After a fairytale ceremony in the gardens of the grandest estate Elli’s ever seen, a place called Butterfly Palace, their peaceful beginning takes a disquieting turn as an intruder brutally attacks Elli in the middle of the night. Nathan intervenes, but the devil escapes unidentified, leaving Elli to face two chilling possibilities: either the attack was arranged by strike workers in Nathan’s employ or her shadowy past followed her into the present – and across the sea.

As the danger mounts, Elli and Nathan must face their enemy together, fighting to stay alive – and fighting to stay man and wife.

 

My Review:

This short story that follows the Butterfly Palace mystery is determined to have a mystery of it’s own. A Mail order bride is not enough for this book, it needs to have attackers, torn apart houses and intrigue to draw these two strangers to one another. My own complaint was that I did not realize it was a short, so was confused at how fast the story developed, but quickly got past it and moved on! If you are looking for a quick, short mystery with a romantic mail order bride byline, this is the book for you!

 

This book was given to me for review by BookSneeze. The opinions contained therein are solely my own!

I review for BookLook Bloggers

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Daisies are Forever by Liz Tolsma

Reviewed by Martha Artyomenko

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Book Description

Gisela must hold on to hope and love despite all odds in the midst of a war-torn country.

Gisela Cramer is an American living in eastern Germany with her cousin Ella Reinhardt. When the Red Army invades, they must leave their home to escape to safety in Berlin.

However, Ella is a nurse and refuses to leave, sending her young daughters with Gisela. During their journey, Gisela meets Mitch Edwards, an escaped British POW. She pretends she is his wife in order to preserve his safety among other Germans, especially one wounded German soldier, Kurt, who has suspicions about Mitch’s identity. Kurt also has feelings for Gisela and tries to uncover the truth about her “marriage.”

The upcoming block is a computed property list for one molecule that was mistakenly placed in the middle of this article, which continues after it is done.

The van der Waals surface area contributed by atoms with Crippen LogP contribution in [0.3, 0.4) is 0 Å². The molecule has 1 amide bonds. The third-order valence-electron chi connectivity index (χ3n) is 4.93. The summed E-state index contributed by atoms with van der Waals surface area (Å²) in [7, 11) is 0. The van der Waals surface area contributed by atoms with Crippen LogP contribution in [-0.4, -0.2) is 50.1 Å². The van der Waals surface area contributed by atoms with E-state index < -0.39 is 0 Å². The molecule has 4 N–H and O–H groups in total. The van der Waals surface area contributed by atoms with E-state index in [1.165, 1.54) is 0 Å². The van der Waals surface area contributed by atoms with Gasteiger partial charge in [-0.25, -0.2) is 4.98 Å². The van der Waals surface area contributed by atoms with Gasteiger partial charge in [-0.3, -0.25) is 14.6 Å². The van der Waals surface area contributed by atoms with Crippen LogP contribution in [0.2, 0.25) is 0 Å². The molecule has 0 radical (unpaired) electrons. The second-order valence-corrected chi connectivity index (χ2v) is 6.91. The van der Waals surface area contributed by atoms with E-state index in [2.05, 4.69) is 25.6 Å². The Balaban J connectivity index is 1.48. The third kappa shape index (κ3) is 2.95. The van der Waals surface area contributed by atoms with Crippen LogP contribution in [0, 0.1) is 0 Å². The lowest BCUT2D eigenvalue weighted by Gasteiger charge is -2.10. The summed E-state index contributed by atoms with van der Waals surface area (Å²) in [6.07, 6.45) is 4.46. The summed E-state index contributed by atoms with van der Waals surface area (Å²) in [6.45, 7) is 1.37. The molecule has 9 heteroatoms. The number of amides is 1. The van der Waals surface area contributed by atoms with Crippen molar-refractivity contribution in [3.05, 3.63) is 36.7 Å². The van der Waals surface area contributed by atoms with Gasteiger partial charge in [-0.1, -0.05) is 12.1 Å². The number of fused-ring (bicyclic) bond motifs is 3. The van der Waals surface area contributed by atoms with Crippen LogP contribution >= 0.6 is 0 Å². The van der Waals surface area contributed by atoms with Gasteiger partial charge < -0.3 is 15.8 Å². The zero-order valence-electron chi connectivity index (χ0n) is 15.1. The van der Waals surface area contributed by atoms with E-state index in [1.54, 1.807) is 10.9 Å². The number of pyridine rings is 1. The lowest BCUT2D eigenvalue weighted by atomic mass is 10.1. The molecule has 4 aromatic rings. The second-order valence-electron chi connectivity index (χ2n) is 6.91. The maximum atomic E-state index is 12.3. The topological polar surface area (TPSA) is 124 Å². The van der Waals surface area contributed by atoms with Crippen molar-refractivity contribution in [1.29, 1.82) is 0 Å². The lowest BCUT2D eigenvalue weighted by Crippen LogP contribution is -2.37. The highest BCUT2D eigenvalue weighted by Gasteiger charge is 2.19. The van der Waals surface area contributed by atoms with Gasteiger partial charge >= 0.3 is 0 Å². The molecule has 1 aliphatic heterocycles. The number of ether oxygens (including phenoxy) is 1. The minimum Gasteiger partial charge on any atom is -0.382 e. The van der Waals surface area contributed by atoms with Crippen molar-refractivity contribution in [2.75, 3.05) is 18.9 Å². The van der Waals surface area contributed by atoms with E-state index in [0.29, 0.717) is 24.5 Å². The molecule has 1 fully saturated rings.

Their journey to Gisela’s mother in Berlin is riddled with tragedy and hardship, but they strive to keep Ella’s daughters safe so they can reunite with their mother. During the journey Gisela and Mitch begin to develop feelings for one another beyond friendship. They reach Berlin, but their struggles are far from over. Gisela and Mitch must learn to live for the day and find hope in the darkest of circumstances.

In this moving, historically accurate portrayal of WWII Germany, the characters learn that, even with destruction all around them, some things last forever.

My Review:

This tale is wrought with the pain and hardship that is tangible through the pages of the book. The author reaches out to you and makes you taste the fear that Gisela and others faced as they run for their lives and the lives of others around them. I was thrilled to learn at the end, that it was based on facts she had gotten from her grandmother. This book is a WW2 fiction book that you will want to experience, and it is an experience. The romance is very, very light and would be appropriate for a high school read, but it does talk about bombing, violence towards deserters, and other topics that may be distasteful, but done in a way that is factual. I will be looking for this author’s books to purchase and pass along to friends. It is not the easiest read, because the subject matter is the harsh reality of the war, but I found that was what also makes it appealing as a great read!